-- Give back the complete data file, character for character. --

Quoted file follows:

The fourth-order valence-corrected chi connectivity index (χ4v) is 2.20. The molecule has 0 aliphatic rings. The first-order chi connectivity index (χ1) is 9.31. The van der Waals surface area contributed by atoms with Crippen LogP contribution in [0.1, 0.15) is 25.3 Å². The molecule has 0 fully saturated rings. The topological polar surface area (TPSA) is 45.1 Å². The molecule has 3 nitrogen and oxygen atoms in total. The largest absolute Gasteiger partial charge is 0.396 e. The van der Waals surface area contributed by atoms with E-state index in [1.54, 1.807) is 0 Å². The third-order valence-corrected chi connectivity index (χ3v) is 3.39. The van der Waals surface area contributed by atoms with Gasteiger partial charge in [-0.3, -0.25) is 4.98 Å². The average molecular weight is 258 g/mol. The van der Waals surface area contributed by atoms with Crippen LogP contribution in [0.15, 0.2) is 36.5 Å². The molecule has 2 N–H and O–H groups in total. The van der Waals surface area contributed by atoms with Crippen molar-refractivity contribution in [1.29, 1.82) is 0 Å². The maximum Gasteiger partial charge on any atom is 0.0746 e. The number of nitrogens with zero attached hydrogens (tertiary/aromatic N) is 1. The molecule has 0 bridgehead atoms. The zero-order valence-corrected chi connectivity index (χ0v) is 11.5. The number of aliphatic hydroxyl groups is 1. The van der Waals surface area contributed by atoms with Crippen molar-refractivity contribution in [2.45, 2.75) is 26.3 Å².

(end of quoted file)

The fourth-order valence-corrected chi connectivity index (χ4v) is 2.20. The molecule has 0 aliphatic rings. The first-order chi connectivity index (χ1) is 9.31. The van der Waals surface area contributed by atoms with Crippen LogP contribution in [0.1, 0.15) is 25.3 Å². The molecule has 0 fully saturated rings. The topological polar surface area (TPSA) is 45.1 Å². The molecule has 3 nitrogen and oxygen atoms in total. The largest absolute Gasteiger partial charge is 0.396 e. The van der Waals surface area contributed by atoms with E-state index in [1.54, 1.807) is 0 Å². The third-order valence-corrected chi connectivity index (χ3v) is 3.39. The van der Waals surface area contributed by atoms with Gasteiger partial charge in [-0.3, -0.25) is 4.98 Å². The average molecular weight is 258 g/mol. The van der Waals surface area contributed by atoms with Crippen LogP contribution in [0.15, 0.2) is 36.5 Å². The molecule has 2 N–H and O–H groups in total. The van der Waals surface area contributed by atoms with Crippen molar-refractivity contribution in [1.29, 1.82) is 0 Å². The maximum Gasteiger partial charge on any atom is 0.0746 e. The number of nitrogens with zero attached hydrogens (tertiary/aromatic N) is 1. The molecule has 0 bridgehead atoms. The zero-order valence-corrected chi connectivity index (χ0v) is 11.5. The number of aliphatic hydroxyl groups is 1. The van der Waals surface area contributed by atoms with Crippen molar-refractivity contribution in [2.45, 2.75) is 26.3 Å².